Why does Beowulf insist on facing the dragon alone, especially when he feels that his death is near?  

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literaturenerd eNotes educator| Certified Educator

Beowulf is the ultimate Anglo-Saxon hero. According to Anglo-Saxon conventions, the epic hero must possess many different characteristics. He must be brave, courageous, a polished speaker, a leader, a warrior, and possess super-human qualities.

That being said, the Anglo-Saxon hero must also only fight battles against foes of equal or greater strength they they possess. Given that for the Anglo-Saxons, fate was the controlling factor in life. One could simply not choose when they would die; instead, they knew that fate would choose the time of their death.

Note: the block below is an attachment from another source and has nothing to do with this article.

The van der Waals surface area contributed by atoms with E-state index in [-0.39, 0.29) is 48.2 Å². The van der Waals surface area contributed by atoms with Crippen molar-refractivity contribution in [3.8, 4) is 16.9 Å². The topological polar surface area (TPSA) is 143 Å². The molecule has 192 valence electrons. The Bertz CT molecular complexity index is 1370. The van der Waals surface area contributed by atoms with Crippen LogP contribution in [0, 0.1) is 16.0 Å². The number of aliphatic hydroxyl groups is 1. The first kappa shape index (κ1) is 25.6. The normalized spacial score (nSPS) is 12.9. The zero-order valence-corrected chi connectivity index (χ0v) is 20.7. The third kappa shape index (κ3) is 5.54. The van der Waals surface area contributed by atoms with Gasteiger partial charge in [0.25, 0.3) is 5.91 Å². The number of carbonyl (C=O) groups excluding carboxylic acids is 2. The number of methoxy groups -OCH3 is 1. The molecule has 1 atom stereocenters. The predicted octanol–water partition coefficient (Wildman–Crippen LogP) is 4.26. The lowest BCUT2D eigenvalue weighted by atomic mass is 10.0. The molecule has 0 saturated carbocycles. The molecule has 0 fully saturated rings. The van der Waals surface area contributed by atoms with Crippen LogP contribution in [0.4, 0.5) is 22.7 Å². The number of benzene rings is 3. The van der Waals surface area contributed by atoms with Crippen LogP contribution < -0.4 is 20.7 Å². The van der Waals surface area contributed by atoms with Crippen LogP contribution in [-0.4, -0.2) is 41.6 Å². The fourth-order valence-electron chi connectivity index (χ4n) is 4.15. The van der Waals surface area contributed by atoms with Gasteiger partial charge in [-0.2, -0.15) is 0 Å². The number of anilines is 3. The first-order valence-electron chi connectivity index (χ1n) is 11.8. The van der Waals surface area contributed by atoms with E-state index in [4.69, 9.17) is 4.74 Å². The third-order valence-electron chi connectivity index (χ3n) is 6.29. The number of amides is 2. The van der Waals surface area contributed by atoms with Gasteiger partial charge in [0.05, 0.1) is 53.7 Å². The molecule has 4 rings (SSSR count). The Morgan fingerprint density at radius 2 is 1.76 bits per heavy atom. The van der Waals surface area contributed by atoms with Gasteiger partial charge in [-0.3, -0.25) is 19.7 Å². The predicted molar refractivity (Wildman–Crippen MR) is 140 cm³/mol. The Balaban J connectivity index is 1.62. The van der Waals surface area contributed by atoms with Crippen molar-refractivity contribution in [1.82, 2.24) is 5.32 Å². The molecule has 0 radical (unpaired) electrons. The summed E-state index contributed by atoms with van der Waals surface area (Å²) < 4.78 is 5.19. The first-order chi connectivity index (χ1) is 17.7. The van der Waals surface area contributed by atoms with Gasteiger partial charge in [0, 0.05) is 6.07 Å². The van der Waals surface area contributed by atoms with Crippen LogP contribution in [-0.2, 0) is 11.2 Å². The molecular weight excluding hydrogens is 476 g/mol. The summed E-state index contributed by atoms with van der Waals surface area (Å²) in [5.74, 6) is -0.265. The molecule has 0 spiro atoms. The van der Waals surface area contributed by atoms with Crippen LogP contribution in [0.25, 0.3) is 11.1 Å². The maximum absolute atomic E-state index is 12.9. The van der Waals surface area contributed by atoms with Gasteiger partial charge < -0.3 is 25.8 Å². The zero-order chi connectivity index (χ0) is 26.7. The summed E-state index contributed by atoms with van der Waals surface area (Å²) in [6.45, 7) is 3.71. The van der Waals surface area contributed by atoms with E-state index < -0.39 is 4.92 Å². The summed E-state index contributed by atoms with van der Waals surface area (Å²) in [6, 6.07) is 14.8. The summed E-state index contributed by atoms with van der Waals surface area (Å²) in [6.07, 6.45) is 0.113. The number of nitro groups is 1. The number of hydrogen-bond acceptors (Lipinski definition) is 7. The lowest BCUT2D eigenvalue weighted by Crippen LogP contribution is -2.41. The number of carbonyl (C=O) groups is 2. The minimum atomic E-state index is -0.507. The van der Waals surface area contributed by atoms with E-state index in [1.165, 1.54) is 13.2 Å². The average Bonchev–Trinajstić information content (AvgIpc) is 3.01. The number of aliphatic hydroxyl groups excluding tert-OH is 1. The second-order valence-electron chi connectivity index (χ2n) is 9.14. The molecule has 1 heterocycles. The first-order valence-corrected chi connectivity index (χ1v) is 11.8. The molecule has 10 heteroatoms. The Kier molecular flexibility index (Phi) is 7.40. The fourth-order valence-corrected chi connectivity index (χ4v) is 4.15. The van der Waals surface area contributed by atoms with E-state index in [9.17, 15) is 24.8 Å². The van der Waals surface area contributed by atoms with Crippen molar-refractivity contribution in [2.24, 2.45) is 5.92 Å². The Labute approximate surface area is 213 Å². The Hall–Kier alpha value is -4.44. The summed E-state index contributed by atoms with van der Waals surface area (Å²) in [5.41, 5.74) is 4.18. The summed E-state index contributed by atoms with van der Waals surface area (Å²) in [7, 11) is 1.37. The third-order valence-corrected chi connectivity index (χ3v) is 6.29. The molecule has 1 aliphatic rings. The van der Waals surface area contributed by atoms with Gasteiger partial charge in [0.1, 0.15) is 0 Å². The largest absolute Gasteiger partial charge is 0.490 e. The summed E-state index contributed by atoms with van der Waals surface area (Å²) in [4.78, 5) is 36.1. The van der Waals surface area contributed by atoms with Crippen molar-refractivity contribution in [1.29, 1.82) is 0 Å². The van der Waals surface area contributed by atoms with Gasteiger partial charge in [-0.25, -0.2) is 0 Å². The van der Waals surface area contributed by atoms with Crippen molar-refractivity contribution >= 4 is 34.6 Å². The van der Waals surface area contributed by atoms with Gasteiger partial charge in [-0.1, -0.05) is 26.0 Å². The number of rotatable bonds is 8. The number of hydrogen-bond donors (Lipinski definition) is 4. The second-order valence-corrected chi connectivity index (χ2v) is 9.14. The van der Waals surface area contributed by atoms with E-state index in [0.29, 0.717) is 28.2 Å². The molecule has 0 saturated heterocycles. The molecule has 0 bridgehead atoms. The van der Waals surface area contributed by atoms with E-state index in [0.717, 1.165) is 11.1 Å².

In regards to Beowulf's fight with the dragon, the typical hero would still gain fame and glory--even in death. Beowulf knew that the best way for a hero to die is during a fight with an epic foe. For Beowulf, the dragon represented the epic foe. Therefore, his death would be deemed one proving, again, his heroic valor.

As Beowulf saw it, the only way to die is in battle. When speaking to Hrothgar about his impending battle with Grendel, Beowulf stated that his death may come at the hands of the monster. This was simply something the epic hero had to face. The battle with the dragon was no different. Even though Beowulf knew that he was close to death, he would rather die fighting than waiting to die.